- slide 1 of 3
Effects of Caffeine
Caffeine affects the body in a number of different ways. It acts as a stimulant as well as a diuretic. Some of the effects of caffeine include feeling edgy or nervous, insomnia, an increased heart rate, higher blood pressure, and more frequent urination, which can cause loss of body fluids and lead to dehydration. By stimulating the secretion of stomach acid, caffeine can cause indigestion and heartburn.
Caffeine also constricts blood vessels, which can affect the flow of blood to the placenta. The caffeine consumed by the mother passes through the placenta and directly affects the baby, causing changes in sleep and movement patterns. The effect on the baby can persist even after the baby is born. Women who consumed an excess of 500 mg of caffeine daily while pregnant had babies with increased breathing and heart rates and who slept less during the first days after birth.
Some studies suggest that consumption of more than 300 mg of caffeine a day can lead to an increased rate of miscarriage, premature labor, and babies with low birth weight. Consuming just 200 mg of caffeine a day (about one cup of coffee) can double the miscarriage rate. In one study, very large amounts of caffeine, the equivalent of eight cups of coffee per day, caused the risk of stillbirths to double. Other effects of caffeine in pregnancy include an increased risk of undescended testes in male babies.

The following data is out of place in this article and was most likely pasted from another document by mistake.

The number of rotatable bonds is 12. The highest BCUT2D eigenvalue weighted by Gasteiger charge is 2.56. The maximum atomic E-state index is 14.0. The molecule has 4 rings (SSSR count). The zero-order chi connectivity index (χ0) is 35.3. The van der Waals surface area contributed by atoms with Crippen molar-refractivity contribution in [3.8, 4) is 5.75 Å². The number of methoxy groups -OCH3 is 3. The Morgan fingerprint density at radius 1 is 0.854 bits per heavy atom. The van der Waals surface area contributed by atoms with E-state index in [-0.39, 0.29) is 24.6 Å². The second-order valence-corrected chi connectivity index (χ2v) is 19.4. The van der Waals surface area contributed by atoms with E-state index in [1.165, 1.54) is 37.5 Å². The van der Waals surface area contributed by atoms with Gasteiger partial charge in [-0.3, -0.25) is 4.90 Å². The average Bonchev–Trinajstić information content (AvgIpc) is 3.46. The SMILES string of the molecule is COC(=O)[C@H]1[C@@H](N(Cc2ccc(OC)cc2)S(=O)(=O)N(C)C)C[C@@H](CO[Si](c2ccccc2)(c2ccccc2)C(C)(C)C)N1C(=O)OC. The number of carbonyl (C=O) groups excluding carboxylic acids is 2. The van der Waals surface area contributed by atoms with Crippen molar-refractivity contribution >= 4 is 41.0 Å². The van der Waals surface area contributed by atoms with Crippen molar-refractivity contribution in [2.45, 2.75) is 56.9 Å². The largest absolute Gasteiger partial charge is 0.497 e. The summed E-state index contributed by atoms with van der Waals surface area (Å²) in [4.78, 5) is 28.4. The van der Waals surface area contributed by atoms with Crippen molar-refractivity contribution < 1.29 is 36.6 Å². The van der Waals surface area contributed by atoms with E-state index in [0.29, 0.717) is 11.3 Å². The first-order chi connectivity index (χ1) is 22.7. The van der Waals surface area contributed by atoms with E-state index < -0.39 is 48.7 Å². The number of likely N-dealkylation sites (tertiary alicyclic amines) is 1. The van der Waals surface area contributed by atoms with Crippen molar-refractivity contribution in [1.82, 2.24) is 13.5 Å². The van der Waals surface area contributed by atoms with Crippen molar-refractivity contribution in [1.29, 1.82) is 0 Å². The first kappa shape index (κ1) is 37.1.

Women who are trying to conceive should also consider cutting back on their caffeine consumption, as some studies link caffeine to decreased fertility.
In addition to caffeine, coffee and tea contain phenols, which are compounds that decrease the body's ability to absorb iron. This is another reason to cut down on these beverages during pregnancy.
- slide 2 of 3
How Much Caffeine is Safe?
While it may not be necessary to completely eliminate all caffeine from the diet while pregnant, the March of Dimes Foundation recommends that expectant mothers and women trying to conceive limit the amount of caffeine they consume to less than 200 mg per day. Below is a list of how much caffeine is contained in common foods and beverages.
Brewed coffee 8 oz. 102-200 mg
Instant coffee 8 oz. 27-173 mg
Black tea 8 oz. 40-120 mg
Green tea 8 oz. 30-50 mg
Cola 12 oz. 35-38 mg
Hot cocoa 8 oz. 3-13 mg
Mountain Dew 12 oz. 54 mg
Dark chocolate 1.45 oz. bar 31 mg
Milk chocolate 1.45 oz bar 11 mg
Coffee ice cream 50-60 mg
Caffeine is also found in some over-the-counter products such as pain relievers and allergy and cold remedies. Before you use these products, check the label to find out how much caffeine is contained per dose.